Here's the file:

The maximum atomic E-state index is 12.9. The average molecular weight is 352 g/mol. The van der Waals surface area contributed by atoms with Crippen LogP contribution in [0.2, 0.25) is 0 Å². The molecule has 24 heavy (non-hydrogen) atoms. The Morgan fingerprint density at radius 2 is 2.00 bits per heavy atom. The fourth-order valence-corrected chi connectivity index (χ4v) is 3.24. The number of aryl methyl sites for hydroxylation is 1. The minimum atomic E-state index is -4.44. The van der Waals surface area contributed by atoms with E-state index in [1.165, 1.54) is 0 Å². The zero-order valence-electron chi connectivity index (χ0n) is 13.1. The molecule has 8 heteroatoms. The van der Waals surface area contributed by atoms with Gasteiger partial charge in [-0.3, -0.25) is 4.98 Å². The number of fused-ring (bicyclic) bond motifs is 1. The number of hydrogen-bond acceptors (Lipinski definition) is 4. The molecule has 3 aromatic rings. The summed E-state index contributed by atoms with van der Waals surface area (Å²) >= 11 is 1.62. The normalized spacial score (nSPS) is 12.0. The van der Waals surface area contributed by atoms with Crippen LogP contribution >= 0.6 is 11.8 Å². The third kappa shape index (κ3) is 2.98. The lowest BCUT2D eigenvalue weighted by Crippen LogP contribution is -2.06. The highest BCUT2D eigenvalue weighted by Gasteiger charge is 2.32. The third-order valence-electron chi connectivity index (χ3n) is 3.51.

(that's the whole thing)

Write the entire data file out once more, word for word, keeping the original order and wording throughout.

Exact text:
The maximum atomic E-state index is 12.9. The average molecular weight is 352 g/mol. The van der Waals surface area contributed by atoms with Crippen LogP contribution in [0.2, 0.25) is 0 Å². The molecule has 24 heavy (non-hydrogen) atoms. The Morgan fingerprint density at radius 2 is 2.00 bits per heavy atom. The fourth-order valence-corrected chi connectivity index (χ4v) is 3.24. The number of aryl methyl sites for hydroxylation is 1. The minimum atomic E-state index is -4.44. The van der Waals surface area contributed by atoms with E-state index in [1.165, 1.54) is 0 Å². The zero-order valence-electron chi connectivity index (χ0n) is 13.1. The molecule has 8 heteroatoms. The van der Waals surface area contributed by atoms with Gasteiger partial charge in [-0.3, -0.25) is 4.98 Å². The number of fused-ring (bicyclic) bond motifs is 1. The number of hydrogen-bond acceptors (Lipinski definition) is 4. The molecule has 3 aromatic rings. The summed E-state index contributed by atoms with van der Waals surface area (Å²) >= 11 is 1.62. The normalized spacial score (nSPS) is 12.0. The van der Waals surface area contributed by atoms with Crippen LogP contribution >= 0.6 is 11.8 Å². The third kappa shape index (κ3) is 2.98. The lowest BCUT2D eigenvalue weighted by Crippen LogP contribution is -2.06. The highest BCUT2D eigenvalue weighted by Gasteiger charge is 2.32. The third-order valence-electron chi connectivity index (χ3n) is 3.51.